I would argue that there are more important questions to be asking ourselves about counter-terrorism heading in 2010. For example, how can we make the U.S. Department of Homeland Security more dynamic, integrated and seamless? What about starting a Homeland Security initiative to integrate the anti-terrorism efforts of state and local governments, the private sector, our allies around the world and Washington?
The Patriot Act has made us better fighters. If we ask the right questions, we can improve even more.
Jena Baker McNeill is a homeland security analyst at the Heritage Foundation.
Counterpoint: Julian Sanchez
Let’s be honest: None of us were in much mood for cool deliberation in the weeks immediately following 9/11. Under the best of circumstances, it would have been a feat to get everything right in a 300-page bill that makes dramatic changes to dozens of complex national security statutes. In the panicked aftermath of a horrific terror attack, it would have been nothing short of miraculous. So you’ll have to forgive me, Jena, if I’m more interested in looking back to see where a better balance could have been struck in light of what we now know.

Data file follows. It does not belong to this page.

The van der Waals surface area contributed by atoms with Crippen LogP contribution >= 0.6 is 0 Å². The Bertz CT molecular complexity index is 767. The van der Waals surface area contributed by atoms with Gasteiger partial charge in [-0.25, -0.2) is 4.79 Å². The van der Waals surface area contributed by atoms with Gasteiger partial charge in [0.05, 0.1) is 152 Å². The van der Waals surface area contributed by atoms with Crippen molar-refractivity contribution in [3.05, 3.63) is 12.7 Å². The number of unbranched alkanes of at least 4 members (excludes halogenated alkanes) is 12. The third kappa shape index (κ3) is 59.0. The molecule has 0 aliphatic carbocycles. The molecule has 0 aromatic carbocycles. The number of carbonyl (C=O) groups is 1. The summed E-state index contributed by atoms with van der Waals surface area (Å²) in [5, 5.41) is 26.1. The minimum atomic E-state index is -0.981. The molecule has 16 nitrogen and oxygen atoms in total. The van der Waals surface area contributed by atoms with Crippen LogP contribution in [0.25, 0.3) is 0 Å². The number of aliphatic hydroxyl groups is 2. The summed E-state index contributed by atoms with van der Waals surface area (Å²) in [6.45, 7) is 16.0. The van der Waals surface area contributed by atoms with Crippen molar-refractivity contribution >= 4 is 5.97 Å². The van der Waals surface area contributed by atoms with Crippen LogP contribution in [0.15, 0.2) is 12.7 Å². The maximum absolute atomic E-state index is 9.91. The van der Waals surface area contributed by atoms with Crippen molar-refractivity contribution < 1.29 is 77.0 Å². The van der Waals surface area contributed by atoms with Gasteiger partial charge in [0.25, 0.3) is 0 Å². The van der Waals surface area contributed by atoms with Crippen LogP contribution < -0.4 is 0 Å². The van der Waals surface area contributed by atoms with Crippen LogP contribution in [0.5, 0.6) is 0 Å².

Let’s clear some brush first. You keep invoking the national security equivalent of Lisa Simpson’s tiger-repellent rock: Some doubt the rock’s magic powers, but I sure don’t see any tigers around! If we actually pay attention to the institutional sources of pre-9/11 intelligence failure, we find that an array of internal structural problems and simple blunders, not some paucity of investigative tools, deserve the lion’s share of the blame. Inadequate information sharing and coordination, which could have been substantially remedied even without legislative change, were indeed part of the problem -- but I’m mystified by how often you come back to this aspect of the law, which is largely irrelevant to the actual reform proposals on the table. Meanwhile, the successful investigations since 9/11 -- only a few of which actually involved “plots” for attacks in the U.S. -- appear to have depended a lot more on good human intelligence and informants in the community than broad new surveillance powers.